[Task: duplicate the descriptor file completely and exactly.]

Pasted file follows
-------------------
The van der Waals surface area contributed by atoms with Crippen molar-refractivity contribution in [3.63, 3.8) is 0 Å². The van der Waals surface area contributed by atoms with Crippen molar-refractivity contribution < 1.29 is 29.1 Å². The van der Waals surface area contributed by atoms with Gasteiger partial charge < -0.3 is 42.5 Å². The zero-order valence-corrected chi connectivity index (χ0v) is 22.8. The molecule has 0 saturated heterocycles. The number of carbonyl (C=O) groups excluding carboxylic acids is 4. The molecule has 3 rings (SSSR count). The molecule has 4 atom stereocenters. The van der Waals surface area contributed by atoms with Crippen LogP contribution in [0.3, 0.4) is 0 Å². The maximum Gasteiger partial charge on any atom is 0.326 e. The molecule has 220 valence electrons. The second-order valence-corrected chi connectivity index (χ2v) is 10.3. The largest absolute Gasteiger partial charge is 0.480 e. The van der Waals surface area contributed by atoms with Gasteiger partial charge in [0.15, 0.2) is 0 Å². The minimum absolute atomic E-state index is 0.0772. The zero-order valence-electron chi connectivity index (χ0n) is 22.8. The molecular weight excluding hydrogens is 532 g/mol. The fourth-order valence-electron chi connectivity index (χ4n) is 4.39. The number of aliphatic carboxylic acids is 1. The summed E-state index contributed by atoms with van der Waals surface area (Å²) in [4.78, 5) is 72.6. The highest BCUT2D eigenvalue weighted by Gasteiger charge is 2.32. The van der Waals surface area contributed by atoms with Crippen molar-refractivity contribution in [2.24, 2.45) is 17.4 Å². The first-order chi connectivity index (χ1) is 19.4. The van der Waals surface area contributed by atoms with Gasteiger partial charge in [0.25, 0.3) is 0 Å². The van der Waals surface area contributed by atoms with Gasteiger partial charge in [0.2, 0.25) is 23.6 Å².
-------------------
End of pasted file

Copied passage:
The van der Waals surface area contributed by atoms with Crippen molar-refractivity contribution in [3.63, 3.8) is 0 Å². The van der Waals surface area contributed by atoms with Crippen molar-refractivity contribution < 1.29 is 29.1 Å². The van der Waals surface area contributed by atoms with Gasteiger partial charge < -0.3 is 42.5 Å². The zero-order valence-corrected chi connectivity index (χ0v) is 22.8. The molecule has 0 saturated heterocycles. The number of carbonyl (C=O) groups excluding carboxylic acids is 4. The molecule has 3 rings (SSSR count). The molecule has 4 atom stereocenters. The van der Waals surface area contributed by atoms with Crippen LogP contribution in [0.3, 0.4) is 0 Å². The maximum Gasteiger partial charge on any atom is 0.326 e. The molecule has 220 valence electrons. The second-order valence-corrected chi connectivity index (χ2v) is 10.3. The largest absolute Gasteiger partial charge is 0.480 e. The van der Waals surface area contributed by atoms with Gasteiger partial charge in [0.15, 0.2) is 0 Å². The minimum absolute atomic E-state index is 0.0772. The zero-order valence-electron chi connectivity index (χ0n) is 22.8. The molecular weight excluding hydrogens is 532 g/mol. The fourth-order valence-electron chi connectivity index (χ4n) is 4.39. The number of aliphatic carboxylic acids is 1. The summed E-state index contributed by atoms with van der Waals surface area (Å²) in [4.78, 5) is 72.6. The highest BCUT2D eigenvalue weighted by Gasteiger charge is 2.32. The van der Waals surface area contributed by atoms with Crippen molar-refractivity contribution in [2.24, 2.45) is 17.4 Å². The first-order chi connectivity index (χ1) is 19.4. The van der Waals surface area contributed by atoms with Gasteiger partial charge in [0.25, 0.3) is 0 Å². The van der Waals surface area contributed by atoms with Gasteiger partial charge in [0.2, 0.25) is 23.6 Å².